Yesterday I cautioned against piling on a candidate within minutes before giving the candidate a chance to react himself.
With the benefit of 24 hours, it’s clear that Akin has become a national liability, in part because his apology was round-about, in part because Republicans are not forgiven as easily as Democrats (remember how the press and Democrats reacted to allegations of rape made against Bill Clinton), and in part because Republicans who control the money and political leadership have been left with no choice but to do everything withing their power to distance themselves.
As many readers pointed out, at this point the merits hardly merit discussion.
Akin says he is staying in the race. I am not of the school that he would be bound to lose under other circumstances. With time Missouri voters would have to weigh his statements against Claire McCaskill’s support for the Obama agenda and Obamacare. But that’s with time, of which there is precious little before election day and the conventions.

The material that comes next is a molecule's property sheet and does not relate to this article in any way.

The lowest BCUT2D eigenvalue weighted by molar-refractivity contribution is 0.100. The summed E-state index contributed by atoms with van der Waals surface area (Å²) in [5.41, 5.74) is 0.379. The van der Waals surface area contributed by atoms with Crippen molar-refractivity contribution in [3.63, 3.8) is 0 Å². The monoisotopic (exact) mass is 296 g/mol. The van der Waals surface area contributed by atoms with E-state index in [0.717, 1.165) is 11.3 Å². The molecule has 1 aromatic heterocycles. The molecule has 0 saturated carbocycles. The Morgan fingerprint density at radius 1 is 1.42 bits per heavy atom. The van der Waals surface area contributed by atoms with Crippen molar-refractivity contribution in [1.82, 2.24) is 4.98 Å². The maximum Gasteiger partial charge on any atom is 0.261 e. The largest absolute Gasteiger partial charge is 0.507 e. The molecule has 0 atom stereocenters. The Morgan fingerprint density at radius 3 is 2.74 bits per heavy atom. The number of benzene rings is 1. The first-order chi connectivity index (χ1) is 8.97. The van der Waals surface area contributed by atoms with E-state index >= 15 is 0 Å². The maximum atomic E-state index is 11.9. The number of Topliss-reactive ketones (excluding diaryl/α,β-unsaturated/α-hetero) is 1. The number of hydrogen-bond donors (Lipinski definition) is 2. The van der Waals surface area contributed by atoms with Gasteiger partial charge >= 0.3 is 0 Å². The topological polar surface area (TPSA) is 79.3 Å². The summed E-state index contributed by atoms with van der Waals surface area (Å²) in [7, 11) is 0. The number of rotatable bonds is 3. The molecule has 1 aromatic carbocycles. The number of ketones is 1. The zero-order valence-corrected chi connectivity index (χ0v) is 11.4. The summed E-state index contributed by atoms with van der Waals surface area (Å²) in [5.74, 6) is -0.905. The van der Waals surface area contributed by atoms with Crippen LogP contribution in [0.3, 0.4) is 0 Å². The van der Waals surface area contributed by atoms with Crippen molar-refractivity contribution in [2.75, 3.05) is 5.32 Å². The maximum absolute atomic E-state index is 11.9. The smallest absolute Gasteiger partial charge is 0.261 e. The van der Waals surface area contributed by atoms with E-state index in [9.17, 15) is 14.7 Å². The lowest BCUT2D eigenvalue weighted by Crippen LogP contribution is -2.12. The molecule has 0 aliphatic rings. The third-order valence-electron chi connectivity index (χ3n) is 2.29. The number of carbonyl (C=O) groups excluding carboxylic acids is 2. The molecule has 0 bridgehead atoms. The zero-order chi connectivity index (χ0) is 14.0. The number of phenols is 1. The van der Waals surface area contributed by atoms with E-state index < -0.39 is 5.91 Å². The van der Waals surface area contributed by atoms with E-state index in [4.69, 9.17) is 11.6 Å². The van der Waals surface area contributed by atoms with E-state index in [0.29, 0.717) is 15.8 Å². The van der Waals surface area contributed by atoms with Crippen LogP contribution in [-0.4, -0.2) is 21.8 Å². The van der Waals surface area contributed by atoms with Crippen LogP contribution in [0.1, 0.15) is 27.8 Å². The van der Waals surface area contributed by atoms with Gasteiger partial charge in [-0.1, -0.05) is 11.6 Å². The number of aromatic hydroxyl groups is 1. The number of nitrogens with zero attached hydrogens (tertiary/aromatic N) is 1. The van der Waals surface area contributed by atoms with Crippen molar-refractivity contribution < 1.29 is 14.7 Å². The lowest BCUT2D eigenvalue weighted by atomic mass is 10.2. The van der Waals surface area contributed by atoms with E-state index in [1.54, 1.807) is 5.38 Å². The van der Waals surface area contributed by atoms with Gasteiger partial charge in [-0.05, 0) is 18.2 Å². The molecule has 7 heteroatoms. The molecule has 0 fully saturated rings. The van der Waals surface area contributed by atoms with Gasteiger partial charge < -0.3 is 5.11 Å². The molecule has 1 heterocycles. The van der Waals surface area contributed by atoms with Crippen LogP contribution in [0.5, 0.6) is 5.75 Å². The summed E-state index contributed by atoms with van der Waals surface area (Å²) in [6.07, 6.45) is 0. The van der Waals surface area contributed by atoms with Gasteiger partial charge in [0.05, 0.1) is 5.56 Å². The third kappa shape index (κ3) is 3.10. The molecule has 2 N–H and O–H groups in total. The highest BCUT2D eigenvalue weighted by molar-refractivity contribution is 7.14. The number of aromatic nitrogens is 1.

These developments today should give Akin pause as to whether he wants to drag others down with him (h/t Charles):
- Republicans pull money from Missouri - “National Republican Senatorial Committee Chairman John Cornyn (R-Tex.) has informed Rep. Todd Akin that the national GOP will not spend money to help elect him to the Senate in the aftermath of Akins controversial comments about legitimate rape, according to an NRSC aide.”
- Crossroads pulls out of Missouri after Akin comments - “The conservative outside-spending powerhouse Crossroads GPS is pulling its ads from the Missouri Senate race, three sources confirmed to POLITICO.”
- Calls to step aside: “Many big-name Republicans have repudiated the comment, and Sen. Scott Brown (R-Mass.), Sen. Ron Johnson (R-Wis.) and Senate candidate and former congresswoman Heather Wilson (R-N.M.) have called for Akin to drop out of the race.”
Duchess of Kitty has more links in the comments.
There are two ways Akin could drop out. By tomorrow, or as late as September 25 by court petition.
At this point, let’s hope it’s tomorrow.